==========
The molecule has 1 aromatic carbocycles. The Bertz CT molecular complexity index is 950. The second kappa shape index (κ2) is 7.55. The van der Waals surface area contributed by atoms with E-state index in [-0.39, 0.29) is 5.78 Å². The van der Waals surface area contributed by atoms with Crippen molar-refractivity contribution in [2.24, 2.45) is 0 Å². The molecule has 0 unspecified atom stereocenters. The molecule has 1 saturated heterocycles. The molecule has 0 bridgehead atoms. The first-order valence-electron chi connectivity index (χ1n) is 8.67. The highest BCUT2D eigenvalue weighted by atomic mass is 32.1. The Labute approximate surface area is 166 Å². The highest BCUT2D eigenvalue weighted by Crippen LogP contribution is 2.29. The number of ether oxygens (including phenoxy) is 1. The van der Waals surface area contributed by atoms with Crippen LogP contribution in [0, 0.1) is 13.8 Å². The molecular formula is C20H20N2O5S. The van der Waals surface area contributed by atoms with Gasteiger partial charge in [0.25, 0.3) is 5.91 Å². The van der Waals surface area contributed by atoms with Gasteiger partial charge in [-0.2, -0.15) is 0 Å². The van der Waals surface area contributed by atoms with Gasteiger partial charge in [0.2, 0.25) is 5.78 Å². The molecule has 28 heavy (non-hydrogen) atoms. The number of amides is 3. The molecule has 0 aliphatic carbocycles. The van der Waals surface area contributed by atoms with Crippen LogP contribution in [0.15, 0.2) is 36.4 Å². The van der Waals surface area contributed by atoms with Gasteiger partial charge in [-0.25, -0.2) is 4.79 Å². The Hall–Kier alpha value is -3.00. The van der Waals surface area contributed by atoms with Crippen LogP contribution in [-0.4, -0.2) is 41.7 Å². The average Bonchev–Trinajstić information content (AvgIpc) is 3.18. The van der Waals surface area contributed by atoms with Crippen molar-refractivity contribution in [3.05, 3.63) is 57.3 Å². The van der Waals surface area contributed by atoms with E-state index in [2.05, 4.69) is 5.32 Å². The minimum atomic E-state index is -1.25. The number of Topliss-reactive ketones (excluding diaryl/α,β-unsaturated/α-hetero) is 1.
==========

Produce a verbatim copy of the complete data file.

The molecule has 1 aromatic carbocycles. The Bertz CT molecular complexity index is 950. The second kappa shape index (κ2) is 7.55. The van der Waals surface area contributed by atoms with E-state index in [-0.39, 0.29) is 5.78 Å². The van der Waals surface area contributed by atoms with Crippen molar-refractivity contribution in [2.24, 2.45) is 0 Å². The molecule has 0 unspecified atom stereocenters. The molecule has 1 saturated heterocycles. The molecule has 0 bridgehead atoms. The first-order valence-electron chi connectivity index (χ1n) is 8.67. The highest BCUT2D eigenvalue weighted by atomic mass is 32.1. The Labute approximate surface area is 166 Å². The highest BCUT2D eigenvalue weighted by Crippen LogP contribution is 2.29. The number of ether oxygens (including phenoxy) is 1. The van der Waals surface area contributed by atoms with Crippen LogP contribution in [0, 0.1) is 13.8 Å². The molecular formula is C20H20N2O5S. The van der Waals surface area contributed by atoms with Gasteiger partial charge in [0.25, 0.3) is 5.91 Å². The van der Waals surface area contributed by atoms with Gasteiger partial charge in [-0.2, -0.15) is 0 Å². The van der Waals surface area contributed by atoms with Gasteiger partial charge in [0.2, 0.25) is 5.78 Å². The molecule has 28 heavy (non-hydrogen) atoms. The number of amides is 3. The molecule has 0 aliphatic carbocycles. The van der Waals surface area contributed by atoms with Crippen LogP contribution in [0.15, 0.2) is 36.4 Å². The van der Waals surface area contributed by atoms with Gasteiger partial charge in [-0.25, -0.2) is 4.79 Å². The Hall–Kier alpha value is -3.00. The van der Waals surface area contributed by atoms with Crippen LogP contribution in [-0.4, -0.2) is 41.7 Å². The average Bonchev–Trinajstić information content (AvgIpc) is 3.18. The van der Waals surface area contributed by atoms with Crippen molar-refractivity contribution in [3.05, 3.63) is 57.3 Å². The van der Waals surface area contributed by atoms with E-state index in [2.05, 4.69) is 5.32 Å². The minimum atomic E-state index is -1.25. The number of Topliss-reactive ketones (excluding diaryl/α,β-unsaturated/α-hetero) is 1.